Fiction is an exercise in ventriloquism, but other authors’ voices are not the only ones worth listening to. Translation brings the excellent news that an author is not the sole owner of his or her words, and that his or her words are not the only words worth saying. Also, in my case, there is news of the fact that texts travel long distances: El espíritu de mis padres sigue subiendo en la lluvia borrows its title from a line by Dylan Thomas; in English translation, it has reverted to the original: ‘My fathers’ ghost is climbing in the rain’. Its translation, then, offers this book a sense of homecoming to the language in which a number of writers we love have best expressed themselves.
(Translated by Martín Schifino)
— Patricio Pron’s My Father’s Ghost is Climbing in the Rain is published in English in June 2013.
‘I grew convinced that following water, flowing with it, would be a way of getting under the skin of things, of learning something new.’ Roger Deakin
From Siddhartha to One Hundred Years of Solitude, from the Congo of Heart of Darkness to Tom Sawyer’s Mississippi, rivers have been at the centre of many a classic work of fiction and non-fiction, symbolic of renewal, change, life, wisdom, death, escape. While Roger Deakin wrote his wild swimming travelogue Waterlog from a ‘frog’s eye view’ – bodily immersed – others prefer to retreat to the bank or linger on deck. Some notable writers have lived on the water: for example Penelope Fitzgerald, who lived with her family in a houseboat on the Thames until it sank with all their possessions (an experience that inspired her Booker Prize-winning novel Offshore), or Jan Morris, who describes here the moment she first stepped aboard the Nile steamboat Saphir, whose wheeldeck was to be her writing room in the years to follow.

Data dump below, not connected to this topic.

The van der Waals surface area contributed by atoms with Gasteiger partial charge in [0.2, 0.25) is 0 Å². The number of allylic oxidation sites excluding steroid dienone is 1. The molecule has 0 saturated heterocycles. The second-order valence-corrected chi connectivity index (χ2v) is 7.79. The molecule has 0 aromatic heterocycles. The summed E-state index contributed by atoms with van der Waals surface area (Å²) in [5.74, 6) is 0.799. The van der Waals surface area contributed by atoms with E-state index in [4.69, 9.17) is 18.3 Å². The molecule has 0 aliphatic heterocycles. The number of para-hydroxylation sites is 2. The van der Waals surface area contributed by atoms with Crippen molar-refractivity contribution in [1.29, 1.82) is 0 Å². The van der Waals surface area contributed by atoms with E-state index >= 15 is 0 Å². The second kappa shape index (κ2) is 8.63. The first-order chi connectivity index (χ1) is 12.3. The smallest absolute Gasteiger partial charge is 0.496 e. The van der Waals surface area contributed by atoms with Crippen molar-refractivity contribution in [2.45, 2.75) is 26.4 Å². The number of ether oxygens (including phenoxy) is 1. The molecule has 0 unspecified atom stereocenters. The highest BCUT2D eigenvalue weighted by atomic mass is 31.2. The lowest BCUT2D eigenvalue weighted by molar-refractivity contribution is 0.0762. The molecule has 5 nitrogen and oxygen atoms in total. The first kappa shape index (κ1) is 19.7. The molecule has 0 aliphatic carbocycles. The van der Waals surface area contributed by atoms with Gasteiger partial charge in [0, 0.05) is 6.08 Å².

Celebrated literary adventures on water include Robert Louis Stevenson’s An Inland Voyage – a canoeing trip through France and Belgium along the Oise River in 1876 which begins with these rather swiftly dispelled misgivings:
The sun shone brightly; the tide was making – four jolly miles an hour; the wind blew steadily, with occasional squalls. For my part, I had never been in a canoe under sail in my life; and my first experiment out in the middle of this big river was not made without some trepidation. What would happen when the wind first caught my little canvas? I suppose it was almost as trying a venture into the regions of the unknown as to publish a first book, or to marry. But my doubts were not of long duration; and in five minutes you will not be surprised to learn that I had tied my sheet …
To Mark Twain (his name, of course, a boatman’s cry indicating safe water), the river is ‘a wonderful book – a book that was a dead language to the uneducated passenger, but which told its mind to me without reserve, delivering its most cherished secrets as clearly as if it uttered them with a voice’. In Two ways of looking at the river from Life on the Mississippi he describes the way in which his training as a steamboat pilot, while bringing him this instinctive understanding of the river’s moods and dangers, also robs him of a certain innocence – never again will the river be to him purely a thing of poetry and grace.
There is a similar moment of bathos in Jerome K. Jerome’s Three Men in a Boat (To Say Nothing of the Dog), the pinnacle of comical travelogue (and the book that introduced Housemaid’s Knee to the hypochondriac’s popular repertoire) in which J., the narrator, despairs at his co-voyager Harris’s lack of a soul:
Then we run our little boat into some quiet nook, and the tent is pitched, and the frugal supper cooked and eaten. Then the big pipes are filled and lighted, and the pleasant chat goes round in musical undertone; while, in the pauses of our talk, the river, playing round the boat, prattles strange old tales and secrets, sings low the old child’s song that it has sung so many thousand years – will sing so many thousand years to come, before its voice grows harsh and old – a song that we, who have learnt to love its changing face, who have so often nestled on its yielding bosom, think, somehow, we understand, though we could not tell you in mere words the story that we listen to.